Monday, September 30, 2013

Before and After Death - The Tower and The Cathedral

For my first day in London, I decided to do the two things I wanted to see the most - The Tower of London (never been) and St. Paul's Cathedral (have been but don't remember.)

Successfully commuting in from Cambridge to King's Cross and then taking the Tube (once an urbanite, always an urbanite), I arrived at the Tower of London on a brightly sunny and gorgeous day, contrasting to the morbid history of the site I was on. I arrived just in time to catch a tour by a Yeoman Warder, aka Beefeater. Of the many things told but what I found most fascinating is the change in tower architecture for defensive towers. Before the Crusades, towers were square. After the Crusades, they were round. 

The Tower also has the only surviving medieval palace in Britain, dating back to the 1200s, which stands in the wall above Traitor's Gate. Prisoners were brought o the Tower through the Gate, two of which were quite famous and queens - Anne Boleyn and Catherine Howard. 

Speaking of Anne Boleyn, I stood where she, and many others, lost their heads, which was quite powerful. Moving on to see where she spent her time before her death, I made my way through the White Tower. It currently houses the Royal Armory, and does not show many signs to the fact that the White Tower used to be the prison and execution site. Other "guests" of the White Tower were Sir Thomas More, Lady Jane Grey, and most famously, Princes Edward V of England and Richard of Shrewsbury, Duke of York, also known as the Princes in the Tower, who disappeared and were said to have been either killed by their Uncle Richard or were spirited away to Ireland...Digression...There were two small skeletons found behind a staircase in the White Tower during Charles II's reign. It is thought that these may be the remains of the Princes, which are now interred at Westminster Abbey.  Now that Richard III's remains were discovered and confirmed last year in Leicester, these skeletons will be tested for DNA and compared to Richard III's for confirmation if the tower skeletons are related to Richard, thus proving them to be his nephews. A 540ish mystery may come to an end.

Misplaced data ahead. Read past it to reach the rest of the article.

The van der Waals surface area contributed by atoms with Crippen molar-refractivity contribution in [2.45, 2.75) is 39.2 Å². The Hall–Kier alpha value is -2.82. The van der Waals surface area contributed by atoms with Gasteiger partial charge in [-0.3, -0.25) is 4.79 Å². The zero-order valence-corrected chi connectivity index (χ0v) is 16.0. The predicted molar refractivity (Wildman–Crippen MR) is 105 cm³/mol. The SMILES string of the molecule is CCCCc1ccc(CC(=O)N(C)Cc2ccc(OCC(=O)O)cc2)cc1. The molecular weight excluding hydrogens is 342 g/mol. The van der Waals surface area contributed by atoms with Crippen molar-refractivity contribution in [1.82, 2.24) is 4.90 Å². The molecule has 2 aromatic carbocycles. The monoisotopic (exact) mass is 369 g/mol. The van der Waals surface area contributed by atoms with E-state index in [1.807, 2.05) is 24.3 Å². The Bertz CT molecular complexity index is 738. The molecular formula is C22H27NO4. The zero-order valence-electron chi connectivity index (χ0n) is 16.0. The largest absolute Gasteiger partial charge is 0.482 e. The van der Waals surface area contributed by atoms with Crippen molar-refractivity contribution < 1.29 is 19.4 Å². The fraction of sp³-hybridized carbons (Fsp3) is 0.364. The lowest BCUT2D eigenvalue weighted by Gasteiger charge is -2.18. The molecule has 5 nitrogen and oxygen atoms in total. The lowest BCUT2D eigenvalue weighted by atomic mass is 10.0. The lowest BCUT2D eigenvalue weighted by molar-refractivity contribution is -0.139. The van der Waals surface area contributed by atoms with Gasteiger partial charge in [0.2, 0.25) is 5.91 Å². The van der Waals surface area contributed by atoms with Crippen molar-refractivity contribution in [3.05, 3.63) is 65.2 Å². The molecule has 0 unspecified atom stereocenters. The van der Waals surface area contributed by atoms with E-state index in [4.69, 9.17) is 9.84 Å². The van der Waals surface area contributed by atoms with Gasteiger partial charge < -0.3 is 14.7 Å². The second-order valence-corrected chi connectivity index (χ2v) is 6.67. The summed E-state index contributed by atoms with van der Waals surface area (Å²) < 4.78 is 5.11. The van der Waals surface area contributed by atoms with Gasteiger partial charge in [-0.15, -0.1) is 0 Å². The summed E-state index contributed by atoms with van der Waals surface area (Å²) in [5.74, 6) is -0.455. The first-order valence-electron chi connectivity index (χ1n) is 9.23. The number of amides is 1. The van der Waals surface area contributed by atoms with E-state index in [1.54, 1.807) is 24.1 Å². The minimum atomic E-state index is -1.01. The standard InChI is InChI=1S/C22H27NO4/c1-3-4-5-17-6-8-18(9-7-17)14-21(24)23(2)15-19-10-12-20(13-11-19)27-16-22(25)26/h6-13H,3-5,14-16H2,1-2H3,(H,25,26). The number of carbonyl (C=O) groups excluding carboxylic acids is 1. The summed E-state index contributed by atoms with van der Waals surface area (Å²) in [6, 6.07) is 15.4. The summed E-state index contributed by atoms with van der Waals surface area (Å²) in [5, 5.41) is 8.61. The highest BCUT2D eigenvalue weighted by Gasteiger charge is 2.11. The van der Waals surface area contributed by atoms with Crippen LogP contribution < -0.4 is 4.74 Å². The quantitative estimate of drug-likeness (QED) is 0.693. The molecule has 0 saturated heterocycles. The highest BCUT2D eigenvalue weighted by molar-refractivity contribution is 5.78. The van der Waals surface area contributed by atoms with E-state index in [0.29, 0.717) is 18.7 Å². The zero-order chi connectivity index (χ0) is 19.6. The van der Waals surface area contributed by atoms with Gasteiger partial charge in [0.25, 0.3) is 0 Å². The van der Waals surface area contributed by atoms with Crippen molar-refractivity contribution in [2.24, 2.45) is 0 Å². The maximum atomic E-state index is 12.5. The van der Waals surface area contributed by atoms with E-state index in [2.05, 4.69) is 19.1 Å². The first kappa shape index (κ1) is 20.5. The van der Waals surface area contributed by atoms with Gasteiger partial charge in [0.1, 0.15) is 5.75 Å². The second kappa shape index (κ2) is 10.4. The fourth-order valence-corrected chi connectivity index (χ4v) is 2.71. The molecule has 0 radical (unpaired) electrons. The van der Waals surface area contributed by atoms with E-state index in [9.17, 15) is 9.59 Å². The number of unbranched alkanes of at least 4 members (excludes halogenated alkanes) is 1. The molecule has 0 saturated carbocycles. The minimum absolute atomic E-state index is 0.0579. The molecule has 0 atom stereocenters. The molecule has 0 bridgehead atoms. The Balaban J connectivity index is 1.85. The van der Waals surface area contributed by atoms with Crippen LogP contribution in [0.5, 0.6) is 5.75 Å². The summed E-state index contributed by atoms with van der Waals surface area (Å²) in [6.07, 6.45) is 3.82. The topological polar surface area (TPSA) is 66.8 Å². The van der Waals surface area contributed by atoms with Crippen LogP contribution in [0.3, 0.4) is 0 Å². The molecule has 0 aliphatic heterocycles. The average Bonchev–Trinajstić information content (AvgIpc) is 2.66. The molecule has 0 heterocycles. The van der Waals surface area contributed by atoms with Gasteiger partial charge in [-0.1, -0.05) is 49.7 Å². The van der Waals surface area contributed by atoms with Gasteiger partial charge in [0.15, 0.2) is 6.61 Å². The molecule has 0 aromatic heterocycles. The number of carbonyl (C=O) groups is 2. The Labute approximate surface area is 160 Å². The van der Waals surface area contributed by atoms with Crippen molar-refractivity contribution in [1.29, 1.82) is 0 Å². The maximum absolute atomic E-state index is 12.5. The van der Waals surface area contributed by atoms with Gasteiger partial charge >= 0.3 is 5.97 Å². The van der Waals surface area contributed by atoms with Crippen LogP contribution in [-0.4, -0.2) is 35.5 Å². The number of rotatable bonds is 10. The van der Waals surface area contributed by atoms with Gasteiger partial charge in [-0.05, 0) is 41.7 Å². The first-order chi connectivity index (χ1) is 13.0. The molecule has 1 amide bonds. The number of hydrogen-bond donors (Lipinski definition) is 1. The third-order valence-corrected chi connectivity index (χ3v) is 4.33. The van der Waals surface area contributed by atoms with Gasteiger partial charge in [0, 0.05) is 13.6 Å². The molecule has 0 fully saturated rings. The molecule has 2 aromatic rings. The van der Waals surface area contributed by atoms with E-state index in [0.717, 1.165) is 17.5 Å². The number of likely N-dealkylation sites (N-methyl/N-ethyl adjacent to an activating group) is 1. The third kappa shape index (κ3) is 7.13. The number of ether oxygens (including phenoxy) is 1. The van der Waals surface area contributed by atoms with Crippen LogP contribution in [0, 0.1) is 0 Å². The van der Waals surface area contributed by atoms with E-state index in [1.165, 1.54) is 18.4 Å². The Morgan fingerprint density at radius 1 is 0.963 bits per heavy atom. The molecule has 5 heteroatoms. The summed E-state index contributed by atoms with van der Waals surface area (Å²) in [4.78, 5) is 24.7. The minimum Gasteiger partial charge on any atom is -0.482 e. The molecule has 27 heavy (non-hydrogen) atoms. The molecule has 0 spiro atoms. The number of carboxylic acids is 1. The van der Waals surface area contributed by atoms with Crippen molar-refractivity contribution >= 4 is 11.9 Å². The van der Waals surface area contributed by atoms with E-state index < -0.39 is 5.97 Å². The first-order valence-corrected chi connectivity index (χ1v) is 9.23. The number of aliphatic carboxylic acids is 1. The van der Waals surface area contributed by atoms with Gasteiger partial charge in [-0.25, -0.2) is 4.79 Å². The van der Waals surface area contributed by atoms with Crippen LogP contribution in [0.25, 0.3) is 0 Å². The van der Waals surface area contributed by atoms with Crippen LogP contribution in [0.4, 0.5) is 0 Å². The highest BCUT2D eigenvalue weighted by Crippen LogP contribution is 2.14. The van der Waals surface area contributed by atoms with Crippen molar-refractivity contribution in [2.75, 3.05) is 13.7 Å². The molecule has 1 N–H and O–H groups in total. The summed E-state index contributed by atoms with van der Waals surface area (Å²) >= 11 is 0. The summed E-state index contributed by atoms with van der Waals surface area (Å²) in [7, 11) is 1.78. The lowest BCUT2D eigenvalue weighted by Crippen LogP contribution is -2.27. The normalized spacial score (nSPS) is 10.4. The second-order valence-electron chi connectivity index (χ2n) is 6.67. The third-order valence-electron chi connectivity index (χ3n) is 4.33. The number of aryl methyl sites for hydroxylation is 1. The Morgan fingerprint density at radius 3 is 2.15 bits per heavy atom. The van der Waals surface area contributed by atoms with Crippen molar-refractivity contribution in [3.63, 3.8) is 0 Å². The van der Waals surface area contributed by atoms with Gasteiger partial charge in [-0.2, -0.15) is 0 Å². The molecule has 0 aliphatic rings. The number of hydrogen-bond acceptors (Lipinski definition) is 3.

What was quite striking was the vastness of the complex and various architectural styles represented, from Saxon to Norman all the way up to Georgian, as seen in the Hospital buildings and houses. (Evidently, according to my Beefeater tour guide, there are still people who live with their families at the Tower.)